Marshall and Lucadia Pease: Connecticut-born Texans

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Elizabeth Whitlow of Texas History Research Services has compiled a brief history of Enfield in conjunction with the 100th Anniversary of the original plat of the neighborhood.

At age 22 in 1834, Marshall Pease left his “unprosperous” life at home in Enfield, CT to look for opportunity.   He found it in Texas.  He arrived in time to participate in the first battle of the Texas Revolution at Gonzales.  He read law at Mina (Bastrop) and participated in government in the new Republic, writing part of the Constitution and later, part of the criminal code.  He was a successful lawyer in Brazoria, elected to the legislature, and then as governor in 1853.  Before and during his two terms he was widely respected for his intelligence, hard work, and sound judgment. Gov. Pease’s most outstanding accomplishment was settlement of state debt from the Revolution, finally putting Texas in sound financial condition.  He established the permanent school fund and worked to bring vital railroads to Texas.  He supervised a campaign that lead to completion of the Governor’s Mansion, General Land Office, and a new Capitol.

Marshall Pease married his second cousin Lucadia Niles of Poquonock, CT.  Their children were Carrie, Julia (Julie) and Anne (who died as a child).  The family moved from the new Governor’s Mansion to the nearly identical Woodlawn, where they lived through Civil War years that were hard on both sides in the conflict.  As a Union sympathizer, his life was sometimes threatened and his property would have been confiscated if he left town.  After another period as Governor following the War and later work as an Austin lawyer, Marshall Pease died in 1883.

Lucadia Pease courtesy Austin History Center

Lucadia Pease courtesy Austin History Center

Governor Pease, photo courtesy Austin History Center

Governor Pease, photo courtesy Austin History Center

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From Wilderness to Woodlawn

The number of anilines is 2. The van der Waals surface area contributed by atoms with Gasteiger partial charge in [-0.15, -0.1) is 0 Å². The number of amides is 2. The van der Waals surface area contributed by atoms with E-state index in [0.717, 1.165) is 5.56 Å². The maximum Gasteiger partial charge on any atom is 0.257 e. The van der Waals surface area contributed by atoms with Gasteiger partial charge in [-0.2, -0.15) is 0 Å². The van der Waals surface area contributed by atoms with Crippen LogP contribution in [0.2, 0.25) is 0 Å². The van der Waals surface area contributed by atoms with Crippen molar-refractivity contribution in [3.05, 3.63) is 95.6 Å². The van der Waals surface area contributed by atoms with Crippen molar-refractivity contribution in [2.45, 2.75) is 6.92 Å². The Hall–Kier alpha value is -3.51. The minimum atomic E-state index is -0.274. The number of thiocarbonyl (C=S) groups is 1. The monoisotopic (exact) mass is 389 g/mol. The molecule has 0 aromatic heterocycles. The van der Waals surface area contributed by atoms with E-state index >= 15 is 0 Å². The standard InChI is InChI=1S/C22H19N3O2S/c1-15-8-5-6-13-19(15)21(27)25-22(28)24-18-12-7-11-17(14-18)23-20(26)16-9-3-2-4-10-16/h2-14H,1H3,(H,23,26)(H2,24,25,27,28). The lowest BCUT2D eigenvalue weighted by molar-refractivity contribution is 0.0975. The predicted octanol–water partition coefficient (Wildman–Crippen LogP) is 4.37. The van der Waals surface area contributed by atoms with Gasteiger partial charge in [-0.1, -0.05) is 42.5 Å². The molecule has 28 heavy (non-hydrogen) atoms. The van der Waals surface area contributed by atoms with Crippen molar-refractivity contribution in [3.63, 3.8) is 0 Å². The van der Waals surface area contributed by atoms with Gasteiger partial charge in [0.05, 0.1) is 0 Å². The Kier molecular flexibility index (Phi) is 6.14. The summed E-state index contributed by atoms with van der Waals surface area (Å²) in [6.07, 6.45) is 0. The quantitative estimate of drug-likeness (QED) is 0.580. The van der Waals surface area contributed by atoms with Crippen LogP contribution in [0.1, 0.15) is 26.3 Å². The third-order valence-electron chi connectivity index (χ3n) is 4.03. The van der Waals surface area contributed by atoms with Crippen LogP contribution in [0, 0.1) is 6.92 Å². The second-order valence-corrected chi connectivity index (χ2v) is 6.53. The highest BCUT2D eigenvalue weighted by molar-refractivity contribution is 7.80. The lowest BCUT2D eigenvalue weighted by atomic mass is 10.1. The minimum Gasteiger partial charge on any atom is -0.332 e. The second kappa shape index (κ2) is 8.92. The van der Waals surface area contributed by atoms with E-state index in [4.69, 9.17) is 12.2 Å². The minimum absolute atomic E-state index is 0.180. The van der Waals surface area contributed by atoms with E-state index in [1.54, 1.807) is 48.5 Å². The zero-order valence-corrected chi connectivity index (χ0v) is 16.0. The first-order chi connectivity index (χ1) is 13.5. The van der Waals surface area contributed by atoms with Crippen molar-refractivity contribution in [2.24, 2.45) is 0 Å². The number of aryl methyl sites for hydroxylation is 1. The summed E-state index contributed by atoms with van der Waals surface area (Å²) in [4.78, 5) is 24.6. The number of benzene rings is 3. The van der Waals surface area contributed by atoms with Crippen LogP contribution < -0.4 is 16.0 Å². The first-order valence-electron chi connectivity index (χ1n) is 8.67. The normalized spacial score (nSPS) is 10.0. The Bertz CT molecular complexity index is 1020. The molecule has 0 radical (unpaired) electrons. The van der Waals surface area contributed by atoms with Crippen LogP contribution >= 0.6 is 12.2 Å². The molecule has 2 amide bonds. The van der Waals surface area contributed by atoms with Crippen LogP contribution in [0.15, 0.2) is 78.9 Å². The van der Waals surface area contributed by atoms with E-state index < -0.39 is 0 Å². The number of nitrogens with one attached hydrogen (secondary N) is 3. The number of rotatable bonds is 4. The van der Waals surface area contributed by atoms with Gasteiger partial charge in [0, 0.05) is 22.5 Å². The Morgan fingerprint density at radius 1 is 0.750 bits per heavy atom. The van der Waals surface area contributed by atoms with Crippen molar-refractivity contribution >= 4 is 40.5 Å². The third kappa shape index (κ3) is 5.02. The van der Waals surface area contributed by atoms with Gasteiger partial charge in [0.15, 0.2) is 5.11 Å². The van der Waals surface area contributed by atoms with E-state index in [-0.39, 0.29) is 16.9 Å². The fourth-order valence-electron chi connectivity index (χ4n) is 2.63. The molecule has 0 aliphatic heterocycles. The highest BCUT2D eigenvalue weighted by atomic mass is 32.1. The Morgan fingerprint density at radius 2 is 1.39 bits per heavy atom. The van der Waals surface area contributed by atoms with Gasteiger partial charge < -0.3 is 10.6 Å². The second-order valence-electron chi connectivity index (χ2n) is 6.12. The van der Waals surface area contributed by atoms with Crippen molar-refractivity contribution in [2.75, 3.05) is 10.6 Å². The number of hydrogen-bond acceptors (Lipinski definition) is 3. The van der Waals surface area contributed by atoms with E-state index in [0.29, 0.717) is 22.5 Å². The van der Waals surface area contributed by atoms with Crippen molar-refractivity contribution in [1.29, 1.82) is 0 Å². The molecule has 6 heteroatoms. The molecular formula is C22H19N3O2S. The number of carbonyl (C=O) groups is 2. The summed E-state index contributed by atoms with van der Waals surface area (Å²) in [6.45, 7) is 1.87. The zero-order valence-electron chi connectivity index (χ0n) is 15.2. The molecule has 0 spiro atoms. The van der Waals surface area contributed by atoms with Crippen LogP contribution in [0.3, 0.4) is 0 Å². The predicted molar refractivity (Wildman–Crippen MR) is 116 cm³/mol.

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Elizabeth Whitlow of Texas History Research Services has compiled a brief history of Enfield in conjunction with the 100th Anniversary of the original plat of the neighborhood.

The Republic of Texas granted George W. Spear a league (Spanish land measure of 4,428 acres) in 1838, from the east bank of the Colorado River to Shoal Creek.  (Austin was founded between Shoal and Waller Creeks, the Colorado, and what is now 15th St.)  James B. Shaw, Comptroller in Gov. E. M. Pease’s administration, bought part of the surveyed Spear grant in 1846.   Shaw had Austin “Master Builder” Abner Cook construct a neoclassical two-story brick home with Ionic columns for the woman he wanted to marry, but she wed someone else.

Woodlawn with members of the Pease family. Courtesy Austin History Center.

Woodlawn with members of the Pease family. Courtesy Austin History Center.

He found another bride.  Their daughter died at age two, and Mrs. Shaw died shortly afterward.  He sold the property in 1859 for $17,000 (at a loss) to his friend Gov. Pease.  (The Shaw’s child was buried on the property, but the Peases had her remains reinterred in the City Cemetery once they owned the home.)  Gov. and Mrs. Pease named their home “Wood Lawn.”  The family is said to have owned 365 acres.  Their property was used in part for growing food and grazing, but it was never a plantation.  Much of the natural tree cover was never touched as long as Miss Julie Pease lived.  City streets were laid out so that Woodlawn centers on 3.844 acres bounded by Niles Rd. on the south, Pease Rd. on the east, and Northumberland Rd. on the north.  The house faces east but the address is 6 Niles Road.

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Austin City Council Minutes Archive

Austin has grown and changed so much. It’s fascinating to look back and see how the city developed and grew. For example, a quick glance at the minutes of the meeting of the Austin City Council from December of 1896 shows “aldermen” with names like Zilker and Miller, and Mayor Hancock.

Did you ever think what the City Council did in response to the Whitman Tower shooting? You can read about it here.

Or what business they conducted at the last meeting of the millenium? Check it out.

The city has an online archive of council meeting minutes going back to 1869. You can find it here.

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